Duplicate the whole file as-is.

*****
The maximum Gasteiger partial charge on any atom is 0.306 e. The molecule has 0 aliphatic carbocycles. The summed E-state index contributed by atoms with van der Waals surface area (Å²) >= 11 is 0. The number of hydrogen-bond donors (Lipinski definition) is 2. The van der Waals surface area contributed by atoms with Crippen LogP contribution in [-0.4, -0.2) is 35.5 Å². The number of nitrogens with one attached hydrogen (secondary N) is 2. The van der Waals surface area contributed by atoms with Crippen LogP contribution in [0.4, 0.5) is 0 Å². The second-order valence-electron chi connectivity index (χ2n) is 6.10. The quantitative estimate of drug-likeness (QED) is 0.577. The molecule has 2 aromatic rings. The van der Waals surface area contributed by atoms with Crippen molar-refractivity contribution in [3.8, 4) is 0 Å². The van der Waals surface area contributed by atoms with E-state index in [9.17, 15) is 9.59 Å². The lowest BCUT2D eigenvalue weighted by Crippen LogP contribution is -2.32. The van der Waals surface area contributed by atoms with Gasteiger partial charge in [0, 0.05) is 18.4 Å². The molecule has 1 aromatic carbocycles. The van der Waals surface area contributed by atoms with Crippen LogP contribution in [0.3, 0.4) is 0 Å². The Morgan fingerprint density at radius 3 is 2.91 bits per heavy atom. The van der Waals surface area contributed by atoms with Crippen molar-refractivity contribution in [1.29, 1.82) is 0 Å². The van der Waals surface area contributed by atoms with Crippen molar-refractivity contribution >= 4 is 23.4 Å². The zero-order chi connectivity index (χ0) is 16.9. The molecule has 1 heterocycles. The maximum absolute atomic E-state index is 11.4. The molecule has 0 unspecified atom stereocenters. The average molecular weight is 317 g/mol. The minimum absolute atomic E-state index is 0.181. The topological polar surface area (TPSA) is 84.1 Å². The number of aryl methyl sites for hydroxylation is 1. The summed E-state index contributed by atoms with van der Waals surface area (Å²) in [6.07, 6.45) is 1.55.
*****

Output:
The maximum Gasteiger partial charge on any atom is 0.306 e. The molecule has 0 aliphatic carbocycles. The summed E-state index contributed by atoms with van der Waals surface area (Å²) >= 11 is 0. The number of hydrogen-bond donors (Lipinski definition) is 2. The van der Waals surface area contributed by atoms with Crippen LogP contribution in [-0.4, -0.2) is 35.5 Å². The number of nitrogens with one attached hydrogen (secondary N) is 2. The van der Waals surface area contributed by atoms with Crippen LogP contribution in [0.4, 0.5) is 0 Å². The second-order valence-electron chi connectivity index (χ2n) is 6.10. The quantitative estimate of drug-likeness (QED) is 0.577. The molecule has 2 aromatic rings. The van der Waals surface area contributed by atoms with Crippen molar-refractivity contribution in [3.8, 4) is 0 Å². The van der Waals surface area contributed by atoms with E-state index in [9.17, 15) is 9.59 Å². The lowest BCUT2D eigenvalue weighted by Crippen LogP contribution is -2.32. The van der Waals surface area contributed by atoms with Gasteiger partial charge in [0, 0.05) is 18.4 Å². The molecule has 1 aromatic carbocycles. The van der Waals surface area contributed by atoms with Crippen LogP contribution in [0.3, 0.4) is 0 Å². The Morgan fingerprint density at radius 3 is 2.91 bits per heavy atom. The van der Waals surface area contributed by atoms with Crippen molar-refractivity contribution in [1.29, 1.82) is 0 Å². The van der Waals surface area contributed by atoms with Crippen molar-refractivity contribution >= 4 is 23.4 Å². The zero-order chi connectivity index (χ0) is 16.9. The molecule has 1 heterocycles. The maximum absolute atomic E-state index is 11.4. The molecule has 0 unspecified atom stereocenters. The average molecular weight is 317 g/mol. The minimum absolute atomic E-state index is 0.181. The topological polar surface area (TPSA) is 84.1 Å². The number of aryl methyl sites for hydroxylation is 1. The summed E-state index contributed by atoms with van der Waals surface area (Å²) in [6.07, 6.45) is 1.55.